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Much remains unknown about infection rates, and the numbers coming out of the few cities that are reporting data by race right now are preliminary. But the initial indications are alarming enough that policymakers say they must act immediately to stem the potential devastation in black communities.

African-Americans account for disproportionately high rates of either positive tests or deaths in Michigan, Louisiana, North Carolina, South Carolina, Connecticut and the Las Vegas area. Consider the numbers from Chicago: African-Americans account for more than half of those who have tested positive and a whopping 72 percent of virus-related fatalities, even though they make up a little less than a third of the population.

“Those numbers take your breath away, they really do,” said Lori Lightfoot, the mayor of Chicago. Another striking data point from Chicago: Even before the pandemic hit, officials had calculated that white Chicagoans’ average life expectancy was 8.8 years longer than that of black residents.

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Killing of Hachalu Hundessa Shows Ethiopia’s ‘Combustible’ Politics – The New York Times



NAIROBI, Kenya — In life, Hachalu Hundessa’s protest songs roused and united Ethiopians yearning for freedom and justice. He is doing the same in death, with thousands flocking on Thursday to bury him in Ambo, the town 60 miles west of the Ethiopian capital of Addis Ababa where he was born and raised.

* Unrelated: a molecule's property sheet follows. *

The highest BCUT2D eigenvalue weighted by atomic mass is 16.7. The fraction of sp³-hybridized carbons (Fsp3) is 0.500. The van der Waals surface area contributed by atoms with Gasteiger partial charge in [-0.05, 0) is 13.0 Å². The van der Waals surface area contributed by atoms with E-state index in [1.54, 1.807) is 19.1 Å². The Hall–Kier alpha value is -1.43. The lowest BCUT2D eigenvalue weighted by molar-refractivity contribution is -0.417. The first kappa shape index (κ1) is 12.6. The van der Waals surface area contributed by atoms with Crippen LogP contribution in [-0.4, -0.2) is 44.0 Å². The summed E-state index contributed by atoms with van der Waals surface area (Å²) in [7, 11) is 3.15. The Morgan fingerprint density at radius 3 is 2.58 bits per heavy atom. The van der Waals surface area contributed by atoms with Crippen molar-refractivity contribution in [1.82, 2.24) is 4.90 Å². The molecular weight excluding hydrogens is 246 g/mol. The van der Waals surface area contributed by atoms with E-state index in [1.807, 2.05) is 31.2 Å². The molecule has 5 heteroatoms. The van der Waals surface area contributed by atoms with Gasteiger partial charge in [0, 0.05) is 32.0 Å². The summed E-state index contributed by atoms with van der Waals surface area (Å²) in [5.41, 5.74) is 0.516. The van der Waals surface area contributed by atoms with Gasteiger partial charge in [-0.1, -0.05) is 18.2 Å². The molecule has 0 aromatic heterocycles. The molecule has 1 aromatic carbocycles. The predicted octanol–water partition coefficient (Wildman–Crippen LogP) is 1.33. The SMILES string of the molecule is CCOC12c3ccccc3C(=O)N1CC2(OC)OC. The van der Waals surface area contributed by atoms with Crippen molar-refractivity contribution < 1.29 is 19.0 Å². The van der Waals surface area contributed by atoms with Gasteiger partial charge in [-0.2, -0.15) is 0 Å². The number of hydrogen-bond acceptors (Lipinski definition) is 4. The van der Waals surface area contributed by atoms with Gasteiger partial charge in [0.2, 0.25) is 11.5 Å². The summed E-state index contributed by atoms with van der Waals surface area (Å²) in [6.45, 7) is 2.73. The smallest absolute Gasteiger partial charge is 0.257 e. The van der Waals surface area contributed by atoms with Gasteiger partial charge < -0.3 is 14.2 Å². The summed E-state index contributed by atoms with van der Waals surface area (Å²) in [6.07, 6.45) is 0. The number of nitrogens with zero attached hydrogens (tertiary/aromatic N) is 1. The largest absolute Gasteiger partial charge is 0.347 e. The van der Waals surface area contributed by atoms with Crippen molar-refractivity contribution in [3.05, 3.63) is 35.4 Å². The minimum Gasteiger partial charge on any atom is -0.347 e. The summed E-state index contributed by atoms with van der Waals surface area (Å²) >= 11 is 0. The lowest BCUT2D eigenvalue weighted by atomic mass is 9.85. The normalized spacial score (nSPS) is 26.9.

Mr. Hundessa, 34, was shot on Monday night by unknown assailants in Addis Ababa and later died of his wounds in a hospital. His death has ignited nationwide protests that have killed 81 people, injured dozens of others and caused extensive property damage. The authorities have blocked the internet and arrested 35 people, including a prominent media magnate and government critic, Jawar Mohammed.

The unrest, analysts say, threatens the stability of Africa’s second-most populous country and deepens the political crisis in a nation already undergoing a roller-coaster democratic transition.

“I am in bitter sadness,” said Getu Dandefa, a 29-year-old university student. When he saw Mr. Hundessa’s coffin in Ambo, he said he dropped to the ground and started crying.

“We lost our voice,” he said, “We will keep fighting until Hachalu gets justice. We will never stop protesting.”

Mr. Hundessa’s funeral serves as a moment of national reckoning in a country already facing myriad political, economic and social challenges. The fury aroused by his death poses a challenge to Prime Minister Abiy Ahmed, who rose to power in 2018 following a wave of antigovernment protests that Mr. Hundessa — a member of the country’s largest but historically marginalized ethnic group, the Oromo — helped to galvanize through his music.

Credit…Oromia Broadcasting Network, via Reuters

Since then, Mr. Abiy, an Oromo himself, has introduced a raft of changes aimed at dismantling Ethiopia’s authoritarian structure, releasing political prisoners, liberalizing the centralized economy, committing to overhaul repressive laws and welcoming back exiled opposition and separatist groups.

In 2019, Mr. Abiy was awarded the Nobel Peace Prize for his initiative to resolve the decades-long conflict with neighboring Eritrea and for spearheading regional peace and cooperation in the Horn of Africa.

A nation of about 109 million people, Ethiopia has one of the fastest-growing economies in Africa, hosts the headquarters of the African Union, and is a key United States ally in the fight against terrorism.